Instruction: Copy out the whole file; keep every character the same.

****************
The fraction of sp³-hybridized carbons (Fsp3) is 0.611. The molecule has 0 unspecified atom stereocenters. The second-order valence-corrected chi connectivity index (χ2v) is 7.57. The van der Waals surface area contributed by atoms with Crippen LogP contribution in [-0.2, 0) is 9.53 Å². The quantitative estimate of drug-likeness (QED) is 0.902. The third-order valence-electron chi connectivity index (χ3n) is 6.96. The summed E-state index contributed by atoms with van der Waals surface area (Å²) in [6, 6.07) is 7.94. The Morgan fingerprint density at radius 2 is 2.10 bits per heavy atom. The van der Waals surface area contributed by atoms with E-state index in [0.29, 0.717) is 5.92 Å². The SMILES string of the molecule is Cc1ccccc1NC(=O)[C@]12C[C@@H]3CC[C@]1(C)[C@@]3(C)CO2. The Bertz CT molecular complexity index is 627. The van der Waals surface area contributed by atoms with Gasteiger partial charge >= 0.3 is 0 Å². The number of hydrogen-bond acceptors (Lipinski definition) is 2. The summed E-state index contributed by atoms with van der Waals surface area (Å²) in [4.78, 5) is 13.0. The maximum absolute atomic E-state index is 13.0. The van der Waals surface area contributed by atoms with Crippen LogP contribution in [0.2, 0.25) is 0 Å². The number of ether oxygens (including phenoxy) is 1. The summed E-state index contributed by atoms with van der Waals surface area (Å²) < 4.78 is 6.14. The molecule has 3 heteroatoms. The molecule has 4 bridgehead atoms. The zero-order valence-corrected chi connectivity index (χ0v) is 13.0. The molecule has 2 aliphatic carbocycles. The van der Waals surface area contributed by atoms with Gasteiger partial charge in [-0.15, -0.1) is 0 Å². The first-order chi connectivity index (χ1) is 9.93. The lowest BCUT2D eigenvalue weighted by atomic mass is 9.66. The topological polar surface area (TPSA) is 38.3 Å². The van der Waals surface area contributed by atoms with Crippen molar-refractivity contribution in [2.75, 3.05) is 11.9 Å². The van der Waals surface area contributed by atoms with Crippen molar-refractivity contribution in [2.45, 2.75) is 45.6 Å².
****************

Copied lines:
The fraction of sp³-hybridized carbons (Fsp3) is 0.611. The molecule has 0 unspecified atom stereocenters. The second-order valence-corrected chi connectivity index (χ2v) is 7.57. The van der Waals surface area contributed by atoms with Crippen LogP contribution in [-0.2, 0) is 9.53 Å². The quantitative estimate of drug-likeness (QED) is 0.902. The third-order valence-electron chi connectivity index (χ3n) is 6.96. The summed E-state index contributed by atoms with van der Waals surface area (Å²) in [6, 6.07) is 7.94. The Morgan fingerprint density at radius 2 is 2.10 bits per heavy atom. The van der Waals surface area contributed by atoms with E-state index in [0.29, 0.717) is 5.92 Å². The SMILES string of the molecule is Cc1ccccc1NC(=O)[C@]12C[C@@H]3CC[C@]1(C)[C@@]3(C)CO2. The Bertz CT molecular complexity index is 627. The van der Waals surface area contributed by atoms with Gasteiger partial charge >= 0.3 is 0 Å². The number of hydrogen-bond acceptors (Lipinski definition) is 2. The summed E-state index contributed by atoms with van der Waals surface area (Å²) in [4.78, 5) is 13.0. The maximum absolute atomic E-state index is 13.0. The van der Waals surface area contributed by atoms with Crippen LogP contribution in [0.2, 0.25) is 0 Å². The number of ether oxygens (including phenoxy) is 1. The summed E-state index contributed by atoms with van der Waals surface area (Å²) < 4.78 is 6.14. The molecule has 3 heteroatoms. The molecule has 4 bridgehead atoms. The zero-order valence-corrected chi connectivity index (χ0v) is 13.0. The molecule has 2 aliphatic carbocycles. The van der Waals surface area contributed by atoms with Gasteiger partial charge in [-0.15, -0.1) is 0 Å². The first-order chi connectivity index (χ1) is 9.93. The lowest BCUT2D eigenvalue weighted by atomic mass is 9.66. The topological polar surface area (TPSA) is 38.3 Å². The van der Waals surface area contributed by atoms with Crippen molar-refractivity contribution in [2.75, 3.05) is 11.9 Å². The van der Waals surface area contributed by atoms with Crippen molar-refractivity contribution in [2.45, 2.75) is 45.6 Å².